A spectacular fireball seen by hundreds of people from Iowa to Ontario delivered precious samples from the asteroid belt to the lake country of southern Michigan Tuesday night.
On January 16th around 8:10 p.m. EST, a brilliant, green fireball crackled across southern Michigan skies. Eyewitnesses described it as brighter than the full Moon with sparks and an orange tail. At least 77 observers reported hearing explosive sounds as the meteoroid broke apart overhead.
The American Meteor Society (AMS), a clearinghouse for meteor sightings, has received 657 reports of the fireball with some as far away as Iowa and southern Ontario.
The fireball traveled relatively slowly at around 45,000 km (28,000 miles) per hour. That sounds fast, but it's more than 4½ times slower than a typical summertime Perseid. Its slow speed and great brilliance suggests a fairly large space rock that penetrated deep into the atmosphere, according to Mike Hankey of the AMS.
While fireballs are relatively common, ones that drop meteorites are rare, and it's rarer still for someone to find those black treasures. But by using Doppler weather radar data and seismic traces (more on that in a moment), meteorite hunters were able to pinpoint the strewn field, the name for the ground footprint where the space rocks might have fallen. Lately of the asteroid belt, these interplanetary fragments now call the Township of Hamburg, Michigan, home.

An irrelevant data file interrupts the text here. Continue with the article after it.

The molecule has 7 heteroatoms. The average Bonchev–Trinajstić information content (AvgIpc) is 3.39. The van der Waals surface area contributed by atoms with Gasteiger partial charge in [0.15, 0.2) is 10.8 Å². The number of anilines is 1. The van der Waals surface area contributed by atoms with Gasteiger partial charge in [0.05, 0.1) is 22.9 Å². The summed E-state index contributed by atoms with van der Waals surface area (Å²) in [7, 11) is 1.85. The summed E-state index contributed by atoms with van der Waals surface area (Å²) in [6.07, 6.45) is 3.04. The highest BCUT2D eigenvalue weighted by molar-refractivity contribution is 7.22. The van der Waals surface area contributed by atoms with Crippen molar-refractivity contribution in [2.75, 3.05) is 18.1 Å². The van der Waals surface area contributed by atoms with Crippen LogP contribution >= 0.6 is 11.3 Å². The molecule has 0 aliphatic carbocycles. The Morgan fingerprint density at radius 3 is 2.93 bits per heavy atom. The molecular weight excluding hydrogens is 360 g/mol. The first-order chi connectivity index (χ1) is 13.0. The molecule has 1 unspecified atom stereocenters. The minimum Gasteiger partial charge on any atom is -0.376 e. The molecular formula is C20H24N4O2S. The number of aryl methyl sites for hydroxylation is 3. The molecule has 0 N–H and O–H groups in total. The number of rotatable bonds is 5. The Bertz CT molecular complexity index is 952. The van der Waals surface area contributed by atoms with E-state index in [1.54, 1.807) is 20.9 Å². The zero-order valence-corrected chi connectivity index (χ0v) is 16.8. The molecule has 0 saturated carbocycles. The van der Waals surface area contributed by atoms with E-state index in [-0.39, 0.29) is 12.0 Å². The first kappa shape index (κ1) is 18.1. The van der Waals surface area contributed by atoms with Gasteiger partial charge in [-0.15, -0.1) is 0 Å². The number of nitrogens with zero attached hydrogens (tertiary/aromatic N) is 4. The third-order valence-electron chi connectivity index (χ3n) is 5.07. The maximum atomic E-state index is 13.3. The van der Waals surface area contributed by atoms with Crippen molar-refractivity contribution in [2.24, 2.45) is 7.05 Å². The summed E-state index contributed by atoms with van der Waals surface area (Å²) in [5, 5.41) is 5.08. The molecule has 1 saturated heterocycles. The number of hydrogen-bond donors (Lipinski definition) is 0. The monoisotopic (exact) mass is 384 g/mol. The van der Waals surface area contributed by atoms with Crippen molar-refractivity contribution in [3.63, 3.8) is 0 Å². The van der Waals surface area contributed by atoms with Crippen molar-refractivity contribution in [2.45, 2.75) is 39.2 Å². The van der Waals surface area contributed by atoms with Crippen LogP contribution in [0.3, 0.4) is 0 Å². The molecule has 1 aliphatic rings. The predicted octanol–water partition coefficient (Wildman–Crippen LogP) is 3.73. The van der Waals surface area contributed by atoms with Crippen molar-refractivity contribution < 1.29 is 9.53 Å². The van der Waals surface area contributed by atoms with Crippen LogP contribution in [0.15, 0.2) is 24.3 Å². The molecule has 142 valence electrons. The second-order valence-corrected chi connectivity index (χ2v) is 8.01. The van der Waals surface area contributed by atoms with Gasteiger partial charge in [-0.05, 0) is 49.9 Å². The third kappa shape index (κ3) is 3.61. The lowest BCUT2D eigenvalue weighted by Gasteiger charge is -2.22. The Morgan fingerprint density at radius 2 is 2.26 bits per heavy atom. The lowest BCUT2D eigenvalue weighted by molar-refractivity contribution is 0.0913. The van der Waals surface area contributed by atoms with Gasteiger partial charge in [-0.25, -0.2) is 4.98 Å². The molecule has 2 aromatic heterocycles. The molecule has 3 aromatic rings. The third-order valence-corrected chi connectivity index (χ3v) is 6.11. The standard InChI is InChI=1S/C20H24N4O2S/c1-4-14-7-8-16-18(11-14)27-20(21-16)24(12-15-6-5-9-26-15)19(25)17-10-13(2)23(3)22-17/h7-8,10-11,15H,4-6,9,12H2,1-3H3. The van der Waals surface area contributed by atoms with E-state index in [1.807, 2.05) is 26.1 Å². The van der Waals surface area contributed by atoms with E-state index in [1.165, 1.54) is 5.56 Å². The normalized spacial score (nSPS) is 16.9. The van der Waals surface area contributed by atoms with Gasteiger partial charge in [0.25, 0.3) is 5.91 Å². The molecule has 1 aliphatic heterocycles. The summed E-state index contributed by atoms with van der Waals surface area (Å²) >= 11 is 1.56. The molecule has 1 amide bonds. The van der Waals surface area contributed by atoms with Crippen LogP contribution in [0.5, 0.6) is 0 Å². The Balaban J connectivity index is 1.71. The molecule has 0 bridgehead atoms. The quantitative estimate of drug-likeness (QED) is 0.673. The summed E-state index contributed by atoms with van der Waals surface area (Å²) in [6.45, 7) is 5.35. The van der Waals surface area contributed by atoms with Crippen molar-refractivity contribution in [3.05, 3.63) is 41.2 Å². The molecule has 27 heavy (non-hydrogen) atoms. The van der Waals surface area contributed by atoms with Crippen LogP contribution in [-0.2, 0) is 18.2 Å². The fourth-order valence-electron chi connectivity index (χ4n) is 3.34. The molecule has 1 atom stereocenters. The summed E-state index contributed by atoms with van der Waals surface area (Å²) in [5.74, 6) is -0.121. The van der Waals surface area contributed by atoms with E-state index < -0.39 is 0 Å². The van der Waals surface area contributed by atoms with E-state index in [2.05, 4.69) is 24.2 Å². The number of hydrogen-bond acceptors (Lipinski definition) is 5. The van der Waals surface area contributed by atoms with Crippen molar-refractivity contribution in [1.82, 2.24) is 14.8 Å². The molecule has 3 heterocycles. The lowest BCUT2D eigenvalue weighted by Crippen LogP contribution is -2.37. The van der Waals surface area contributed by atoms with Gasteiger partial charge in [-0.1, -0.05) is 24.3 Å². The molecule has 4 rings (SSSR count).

The strewn field extends about 5 miles, oriented east-southeast to west-northwest, from about Highway 23 up to Bass Lake, some 20 miles northwest of Ann Arbor. Since the area has many lakes, make sure the ice is sound before venturing out.
Anyone living in that area should be on the lookout for black rocks poking out of the snow similar to what Ward is holding in the photograph above. The black coating, called fusion crust, forms when the outside of the meteoroid is heated and melted by friction from the air during its flight through the atmosphere. Fusion crust is typically only 1-2 mm thick.
The Michigan fireball not only put on a light show, it "knocked down the door," announcing its arrival with a 2.0-magnitude seismic event recorded by the U.S. Geological Survey. The blast was not from the impact itself but from the air pressure wave created during the explosive breakup of the meteoroid in the atmosphere.
A preliminary analysis indicates it's possibly an L6 chondrite, a common stony meteorite type. The "L" stands for low iron and "6" (on a scale from 3 to 7, from least to most altered by heat) indicates that the meteorite was strongly heated, so it likely originated from a larger asteroid. Samples are on their way now to the Chicago Field Museum for more detailed analysis.